Last night when we arrived in Peru, there were people everywhere in the airport…moving an inch we would run into the next taxi driver who was trying to get us in their car. There was no official taxi line, there were no meters in the taxi and it was dark outside. We felt a bit uneasy but finally chose a driver who was very persistent.
Once we were in his car and driving the 25 minutes to our hotel in downtown Lima…we realized the area we were in was far from a good neighborhood. There were bars on the windows, abandoned buildings and people just hanging around on the streets. The air was so full of fumes…it was hard to breathe in the polluted air. The taxi driver was very friendly and we chatted with him about the area and his daughter. He told us the area and Lima were not safe…I believe he used the phrase, “there are many pistoles” (guns).
We arrived at our hotel, checked in and got settled into the room. It was midnight so we went straight to bed…we made sure the door was locked!
After sleeping in from our long flight, we hit the city. There were quite a few people on the busy streets, and the sidewalks were a bit tired…making it important to watch our steps over and around broken cement. We noticed again the lack of clean air…it smelled of old car exhaust with no breeze because of the city buildings.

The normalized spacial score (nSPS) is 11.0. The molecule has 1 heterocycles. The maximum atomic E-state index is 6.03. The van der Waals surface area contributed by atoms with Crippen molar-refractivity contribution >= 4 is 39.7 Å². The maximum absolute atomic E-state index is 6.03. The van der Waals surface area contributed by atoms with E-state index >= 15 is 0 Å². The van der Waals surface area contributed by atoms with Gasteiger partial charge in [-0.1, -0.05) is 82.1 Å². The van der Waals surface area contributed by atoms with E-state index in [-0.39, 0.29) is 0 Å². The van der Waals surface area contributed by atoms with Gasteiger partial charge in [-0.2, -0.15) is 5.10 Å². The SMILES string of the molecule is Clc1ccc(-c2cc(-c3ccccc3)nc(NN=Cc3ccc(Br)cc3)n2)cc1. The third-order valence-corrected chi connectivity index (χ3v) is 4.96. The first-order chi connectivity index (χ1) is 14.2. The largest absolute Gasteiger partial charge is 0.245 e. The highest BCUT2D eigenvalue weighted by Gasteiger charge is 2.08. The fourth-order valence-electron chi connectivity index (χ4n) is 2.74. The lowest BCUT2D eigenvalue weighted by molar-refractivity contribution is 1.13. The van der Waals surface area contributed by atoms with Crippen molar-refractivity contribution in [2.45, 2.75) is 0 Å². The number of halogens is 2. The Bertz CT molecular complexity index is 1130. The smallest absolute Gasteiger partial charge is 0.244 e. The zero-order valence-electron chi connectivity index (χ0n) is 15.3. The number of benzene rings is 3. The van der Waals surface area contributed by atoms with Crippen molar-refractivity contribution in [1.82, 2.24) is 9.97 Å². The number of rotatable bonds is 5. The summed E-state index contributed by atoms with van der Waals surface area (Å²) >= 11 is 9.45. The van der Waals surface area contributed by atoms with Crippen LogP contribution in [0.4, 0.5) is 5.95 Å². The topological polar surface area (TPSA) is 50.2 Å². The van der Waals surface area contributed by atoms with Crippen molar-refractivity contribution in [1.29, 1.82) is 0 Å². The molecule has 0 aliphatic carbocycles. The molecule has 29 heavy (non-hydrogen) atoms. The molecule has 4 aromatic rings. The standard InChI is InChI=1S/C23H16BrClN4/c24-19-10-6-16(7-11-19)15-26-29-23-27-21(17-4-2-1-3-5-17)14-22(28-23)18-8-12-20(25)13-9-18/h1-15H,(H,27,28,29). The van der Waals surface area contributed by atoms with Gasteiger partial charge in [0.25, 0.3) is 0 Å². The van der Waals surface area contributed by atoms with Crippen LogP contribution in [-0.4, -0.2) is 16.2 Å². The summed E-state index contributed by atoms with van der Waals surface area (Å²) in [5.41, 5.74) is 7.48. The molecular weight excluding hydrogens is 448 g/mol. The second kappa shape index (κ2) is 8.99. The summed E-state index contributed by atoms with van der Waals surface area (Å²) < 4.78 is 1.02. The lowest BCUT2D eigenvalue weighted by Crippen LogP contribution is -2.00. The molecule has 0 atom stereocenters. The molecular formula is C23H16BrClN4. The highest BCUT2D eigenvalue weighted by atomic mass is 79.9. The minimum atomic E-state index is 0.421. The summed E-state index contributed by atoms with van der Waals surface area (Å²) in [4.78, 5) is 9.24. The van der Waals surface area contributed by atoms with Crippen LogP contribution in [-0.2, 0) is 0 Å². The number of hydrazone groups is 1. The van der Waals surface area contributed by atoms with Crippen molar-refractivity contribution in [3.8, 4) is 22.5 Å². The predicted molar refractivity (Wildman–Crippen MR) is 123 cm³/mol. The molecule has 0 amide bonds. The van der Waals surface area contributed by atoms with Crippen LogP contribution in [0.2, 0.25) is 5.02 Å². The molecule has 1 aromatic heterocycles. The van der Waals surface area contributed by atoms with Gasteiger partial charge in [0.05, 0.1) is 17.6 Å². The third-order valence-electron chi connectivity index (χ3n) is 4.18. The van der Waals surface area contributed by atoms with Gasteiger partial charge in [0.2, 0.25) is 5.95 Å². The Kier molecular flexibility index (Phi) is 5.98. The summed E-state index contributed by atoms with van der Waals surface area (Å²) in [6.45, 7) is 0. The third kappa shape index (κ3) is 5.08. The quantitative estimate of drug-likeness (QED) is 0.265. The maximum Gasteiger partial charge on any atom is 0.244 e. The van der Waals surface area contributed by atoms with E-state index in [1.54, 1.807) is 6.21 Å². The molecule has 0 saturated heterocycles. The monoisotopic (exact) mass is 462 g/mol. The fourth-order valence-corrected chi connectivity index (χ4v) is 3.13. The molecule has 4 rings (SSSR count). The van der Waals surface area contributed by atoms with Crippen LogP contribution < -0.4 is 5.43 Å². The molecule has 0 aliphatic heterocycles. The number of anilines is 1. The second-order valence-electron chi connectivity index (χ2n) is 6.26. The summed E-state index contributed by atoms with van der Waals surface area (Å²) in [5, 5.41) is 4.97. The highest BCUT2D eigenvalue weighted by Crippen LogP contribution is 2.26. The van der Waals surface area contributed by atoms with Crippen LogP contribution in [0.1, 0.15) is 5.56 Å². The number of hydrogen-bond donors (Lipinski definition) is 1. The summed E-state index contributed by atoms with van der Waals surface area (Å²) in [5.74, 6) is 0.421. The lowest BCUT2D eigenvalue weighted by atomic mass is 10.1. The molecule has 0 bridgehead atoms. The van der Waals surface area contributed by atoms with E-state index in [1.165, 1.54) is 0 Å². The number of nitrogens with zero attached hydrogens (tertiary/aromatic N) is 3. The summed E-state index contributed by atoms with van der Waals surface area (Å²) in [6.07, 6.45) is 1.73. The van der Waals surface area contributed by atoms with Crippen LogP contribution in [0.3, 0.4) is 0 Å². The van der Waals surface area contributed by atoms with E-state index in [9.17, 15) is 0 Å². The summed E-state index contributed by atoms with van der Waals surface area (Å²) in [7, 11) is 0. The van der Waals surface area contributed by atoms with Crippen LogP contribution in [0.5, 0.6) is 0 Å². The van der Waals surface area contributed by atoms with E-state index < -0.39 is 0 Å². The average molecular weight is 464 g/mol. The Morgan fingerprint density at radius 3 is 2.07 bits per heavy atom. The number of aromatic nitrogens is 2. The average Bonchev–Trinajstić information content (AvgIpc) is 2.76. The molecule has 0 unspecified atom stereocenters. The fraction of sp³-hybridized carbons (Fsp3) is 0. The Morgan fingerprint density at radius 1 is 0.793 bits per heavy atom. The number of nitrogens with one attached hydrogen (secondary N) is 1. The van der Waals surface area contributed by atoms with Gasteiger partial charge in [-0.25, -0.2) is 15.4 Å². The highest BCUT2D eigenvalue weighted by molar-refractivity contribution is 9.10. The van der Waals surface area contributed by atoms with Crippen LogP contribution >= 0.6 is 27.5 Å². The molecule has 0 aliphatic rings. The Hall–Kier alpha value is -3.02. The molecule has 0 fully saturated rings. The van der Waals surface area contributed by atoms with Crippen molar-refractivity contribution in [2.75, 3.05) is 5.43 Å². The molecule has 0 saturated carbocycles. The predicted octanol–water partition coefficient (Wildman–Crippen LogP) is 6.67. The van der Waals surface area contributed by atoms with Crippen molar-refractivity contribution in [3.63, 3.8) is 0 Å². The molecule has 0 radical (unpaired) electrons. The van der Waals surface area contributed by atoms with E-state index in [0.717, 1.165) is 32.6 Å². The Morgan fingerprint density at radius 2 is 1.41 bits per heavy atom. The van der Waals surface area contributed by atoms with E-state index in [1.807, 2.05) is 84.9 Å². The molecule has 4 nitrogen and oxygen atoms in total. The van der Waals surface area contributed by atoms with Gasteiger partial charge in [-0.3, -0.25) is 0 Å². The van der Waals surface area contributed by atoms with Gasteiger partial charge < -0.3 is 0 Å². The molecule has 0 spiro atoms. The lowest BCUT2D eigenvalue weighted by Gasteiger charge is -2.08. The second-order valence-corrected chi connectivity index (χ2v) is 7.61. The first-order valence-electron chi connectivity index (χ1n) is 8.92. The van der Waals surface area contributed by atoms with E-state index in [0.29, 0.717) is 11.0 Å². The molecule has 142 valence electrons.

We followed the city map up the street to the two main squares. We took pictures of some of the buildings. There was some great architecture when we looked hard enough amongst the city grime. We did see their “changing of the guards”. There was a crowd of people trying to watch and many “policia” standing around, some with their shields just in case there was a problem.
We continued walking through the city looking in the various stores for a camera battery. We realized we had left it in the wall of the hotel in Atlanta. No one seemed to have the charger…not good. As we continued our search, we ran into the Casa de la Gastronomica. It was a building full of both past and current facts on the various foods in Peru. They had statues and signs and maps of information. We walked through it for a while trying to familiarize ourselves with foods of different regions.
We saw a grocery and went in to grab some bottled water. As we were standing in line to pay, we noticed each checkout counter was piled with cartons of eggs…the way you would see magazines stacked right before checkout. We thought it was interesting the eggs here aren’t refrigerated.